Anytime a lawyer tries to incorporate language that is open to interpretation into a NY will it is almost guaranteeing costly and time consuming NY estate litigation.  And in this paragraph of his own will that stated “if I die with no survivors”, Barry Blackburn Sr. opened the door for the four charities to litigate the meaning of that article in a nearly catastrophic construction proceeding.  

When Barry Blackburn Sr., passed he 2014, he could not predict that his sole survivor and beneficiary of his estate, 21 year old Barry Blackburn, Jr., would pass away tragically the following year in 2015.  The problem with Barry Blackburn Sr.’s will is that it provides that only if his son predeceases him would the estate go to his two nieces and nephew who are ages, 3, 8 and 13.  This allowed the four charities to argue that Barry Blackburn Sr., actually died without any beneficiaries as per his will and that the four charities should now inherit the $10 million estate, not Blackburns, 3, 8 and 13 year old nieces and nephew.  

This is a vicious misinterpretation of Barry Blackburn Sr.’s poorly worded will which nearly cost his young nieces and nephew their portion of this family’s inheritance.  It did not take long for the four charities to pounce all over the meaning of Blackburn’s will within a construction proceeding in an attempt to relieve the children of their inheritance.  During the construction proceeding many witnesses were called to testify that it was Blackburn’s intent to always keep the real estate within the family.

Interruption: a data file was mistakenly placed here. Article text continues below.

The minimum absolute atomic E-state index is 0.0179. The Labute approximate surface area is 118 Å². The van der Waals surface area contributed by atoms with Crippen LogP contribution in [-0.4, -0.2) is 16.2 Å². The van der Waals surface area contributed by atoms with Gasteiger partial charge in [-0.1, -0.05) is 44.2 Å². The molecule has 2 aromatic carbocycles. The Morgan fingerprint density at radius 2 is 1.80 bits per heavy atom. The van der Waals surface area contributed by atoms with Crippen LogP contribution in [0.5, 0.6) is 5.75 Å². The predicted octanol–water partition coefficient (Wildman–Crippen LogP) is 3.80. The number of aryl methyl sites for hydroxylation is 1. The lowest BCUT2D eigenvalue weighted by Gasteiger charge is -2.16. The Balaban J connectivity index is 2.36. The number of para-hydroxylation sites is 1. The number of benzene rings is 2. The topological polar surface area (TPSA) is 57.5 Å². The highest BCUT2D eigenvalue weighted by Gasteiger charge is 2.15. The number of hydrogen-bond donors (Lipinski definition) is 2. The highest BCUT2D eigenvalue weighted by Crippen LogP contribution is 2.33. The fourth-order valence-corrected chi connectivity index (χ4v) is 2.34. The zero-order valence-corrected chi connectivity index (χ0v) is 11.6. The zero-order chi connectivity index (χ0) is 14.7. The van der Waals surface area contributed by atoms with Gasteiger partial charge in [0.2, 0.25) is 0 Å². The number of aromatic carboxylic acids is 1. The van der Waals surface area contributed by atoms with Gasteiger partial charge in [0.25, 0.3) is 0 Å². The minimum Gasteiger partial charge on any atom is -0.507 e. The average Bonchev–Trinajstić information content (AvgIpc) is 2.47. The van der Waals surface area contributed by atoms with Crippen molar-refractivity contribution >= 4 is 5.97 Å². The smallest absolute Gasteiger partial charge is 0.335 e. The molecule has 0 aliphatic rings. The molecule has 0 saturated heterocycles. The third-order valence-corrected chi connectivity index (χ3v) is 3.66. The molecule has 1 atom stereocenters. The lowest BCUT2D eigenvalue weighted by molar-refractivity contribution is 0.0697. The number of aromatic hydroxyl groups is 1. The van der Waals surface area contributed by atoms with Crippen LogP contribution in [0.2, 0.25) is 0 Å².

In the end the surrogate’s court sided with the nieces and nephew adding the words “or died” to the decedent’s will.  As such, instead of the Blackburn will reading “if my son does not survive me, then I bequeath my estate to my two nieces and nephew” it would now read, “if my son does not survive me, or dies, then I bequeath my estate to my two nieces and nephew.”  It’s amazing how the court adding two simple words that Blackburn himself omitted could change the fortunes of his 3, 8 and 13 year old nieces and nephews so drastically. Even Barry Blackburn, Sr., an estate planning attorney, failed to draft a concise will for himself, and instead attempted to incorporate vague language in an effort to overreach control over his own estate.  It is amazing how two simple words, or dies, could alter the fortunes of Blackburn’s two nieces and nephew so drastically.  

As an experienced NY wills lawyer I can tell you it is almost always better to opt for simple, clear and concise language as opposed to vague and wordy.  If you think a family member or friend that may have an issue with a NY will it never hurts to ask the opinion of an experienced NY estate lawyer to see if it amounts to an issue worth litigating.  Feel free to call the NY will contest lawyers at The Law Offices of Jason W. Stern & Associates for a free consultation at (718) 261-2444.  Our Queens estate lawyers have more than 60 years of combined NY estate law experience drafting and probating the wills for families like yours in the counties of Queens, New York, Kings, Bronx, Westchester, Rockland, Nassau, Orange, Dutchess as well as in the State of New Jersey.